(36) Aryloxycarbonyl Groups

They are preferably substituted or unsubstituted C7-30 aryloxycarbonyl groups (such as phenoxycarbonyl, o-chlorophenoxycarbonyl, m-nitrophenoxycarbonyl, and p-t-butylphenoxycarbonyl).

(37) Alkoxycarbonyl Groups

They are preferably substituted or unsubstituted C2-30 alkoxycarbonyl groups (such as methoxycarbonyl, ethoxycarbonyl, t-butoxycarbonyl, and n-octadecyloxycarbonyl).

(38) Carbamoyl Groups

They are preferably substituted or unsubstituted C1-30 carbamoyl groups (such as carbamoyl, N-methylcarbamoyl, N,N-dimethylcarbamoyl, N,N-di-n-octylcarbamoyl, and N-(methyl sulfonyl)carbamoyl)).

(39) Aryl or Heterocyclic Azo Groups

They are preferably substituted or unsubstituted C6-30 arylazo groups and substituted or unsubstituted C2-30 heterocyclic azo groups (such as phenylazo, p-chlorophenylazo, and 5-ethylthio-1,3,4-thiadiazol-2-ylazo).

(40) Imide Groups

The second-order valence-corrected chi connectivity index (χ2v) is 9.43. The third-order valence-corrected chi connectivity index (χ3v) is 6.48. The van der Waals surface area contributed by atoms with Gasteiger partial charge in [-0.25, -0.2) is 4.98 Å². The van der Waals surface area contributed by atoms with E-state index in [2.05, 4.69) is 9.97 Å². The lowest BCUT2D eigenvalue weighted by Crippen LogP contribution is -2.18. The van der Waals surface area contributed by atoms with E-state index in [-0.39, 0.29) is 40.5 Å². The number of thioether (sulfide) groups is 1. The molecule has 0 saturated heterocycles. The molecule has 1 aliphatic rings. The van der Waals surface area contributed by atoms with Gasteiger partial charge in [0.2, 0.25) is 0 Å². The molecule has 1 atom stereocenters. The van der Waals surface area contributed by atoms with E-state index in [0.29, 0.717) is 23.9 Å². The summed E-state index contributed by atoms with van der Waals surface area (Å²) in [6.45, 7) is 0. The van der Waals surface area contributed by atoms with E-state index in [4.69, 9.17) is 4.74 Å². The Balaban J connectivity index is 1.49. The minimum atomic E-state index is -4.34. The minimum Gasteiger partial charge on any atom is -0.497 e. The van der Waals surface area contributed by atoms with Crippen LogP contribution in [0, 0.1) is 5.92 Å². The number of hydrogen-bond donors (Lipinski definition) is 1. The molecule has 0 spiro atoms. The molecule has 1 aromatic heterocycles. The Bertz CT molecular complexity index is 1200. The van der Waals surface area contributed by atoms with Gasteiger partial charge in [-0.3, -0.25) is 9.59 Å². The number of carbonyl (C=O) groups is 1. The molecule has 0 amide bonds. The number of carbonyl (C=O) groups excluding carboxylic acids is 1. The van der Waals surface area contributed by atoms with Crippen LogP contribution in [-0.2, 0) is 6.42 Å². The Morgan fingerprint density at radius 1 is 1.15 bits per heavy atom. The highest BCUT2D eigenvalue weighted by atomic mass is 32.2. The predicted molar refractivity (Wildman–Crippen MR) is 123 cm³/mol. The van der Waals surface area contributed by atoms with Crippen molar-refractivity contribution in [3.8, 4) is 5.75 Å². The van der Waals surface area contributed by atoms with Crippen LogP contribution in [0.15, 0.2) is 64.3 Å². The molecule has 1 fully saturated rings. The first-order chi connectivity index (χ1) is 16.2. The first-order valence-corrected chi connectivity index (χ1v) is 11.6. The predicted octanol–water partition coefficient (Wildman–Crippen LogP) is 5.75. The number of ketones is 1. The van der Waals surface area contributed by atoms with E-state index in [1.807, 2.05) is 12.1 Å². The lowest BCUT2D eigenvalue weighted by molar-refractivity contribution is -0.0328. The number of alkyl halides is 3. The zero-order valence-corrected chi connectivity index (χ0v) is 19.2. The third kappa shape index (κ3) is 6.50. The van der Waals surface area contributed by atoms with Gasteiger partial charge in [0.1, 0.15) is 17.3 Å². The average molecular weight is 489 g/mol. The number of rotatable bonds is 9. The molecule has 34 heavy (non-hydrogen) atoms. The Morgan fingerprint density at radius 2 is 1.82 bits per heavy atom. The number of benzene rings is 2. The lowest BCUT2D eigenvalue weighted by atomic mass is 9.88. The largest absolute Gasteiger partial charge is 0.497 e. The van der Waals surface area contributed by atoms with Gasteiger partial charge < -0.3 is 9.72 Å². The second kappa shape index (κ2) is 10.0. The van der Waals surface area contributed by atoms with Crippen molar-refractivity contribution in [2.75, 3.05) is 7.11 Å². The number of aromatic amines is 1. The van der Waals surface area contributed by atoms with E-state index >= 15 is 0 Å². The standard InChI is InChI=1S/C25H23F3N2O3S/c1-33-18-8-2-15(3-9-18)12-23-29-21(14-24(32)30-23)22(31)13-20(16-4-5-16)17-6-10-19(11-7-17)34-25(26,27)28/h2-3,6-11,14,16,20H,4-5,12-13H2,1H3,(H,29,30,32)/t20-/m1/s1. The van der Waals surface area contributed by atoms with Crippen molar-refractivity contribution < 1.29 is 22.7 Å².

They are preferably N-succinimide and N-phthalimide.

(41) Phosphino Groups

They are preferably substituted or unsubstituted C2-30 phosphino groups (such as dimethylphosphino, diphenylphosphino, and methylphenoxyphosphino).

(42) Phosphinyl Groups

They are preferably substituted or unsubstituted C2-30 phosphinyl groups (such as phosphinyl, dioctyloxyphosphinyl, and diethoxyphosphinyl).

(43) Phosphinyloxy Groups

They are preferably substituted or unsubstituted C2-30 phosphinyloxy groups (such as diphenoxyphosphinyloxy and dioctyloxyphosphinyloxy).

(44) Phosphinylamino Groups

They are preferably substituted or unsubstituted C2-30 phosphinylamino groups (such as dimethoxyphosphinylamino and dimethylaminophosphinylamino).

(45) Phospho Group

(46) Silyl Groups

They are preferably substituted or unsubstituted C3-30 silyl groups (such as trimethylsilyl, triethylsilyl, triisopropylsilyl, t-butyldimethylsilyl and phenyldimethylsilyl).

(47) Hydrazino Groups

They are preferably substituted or unsubstituted C0-30 hydrazino groups (such as trimethylhydrazino).

(48) Ureido Groups

They are preferably substituted or unsubstituted C0-30 ureido groups (such as N,N-dimethylureido).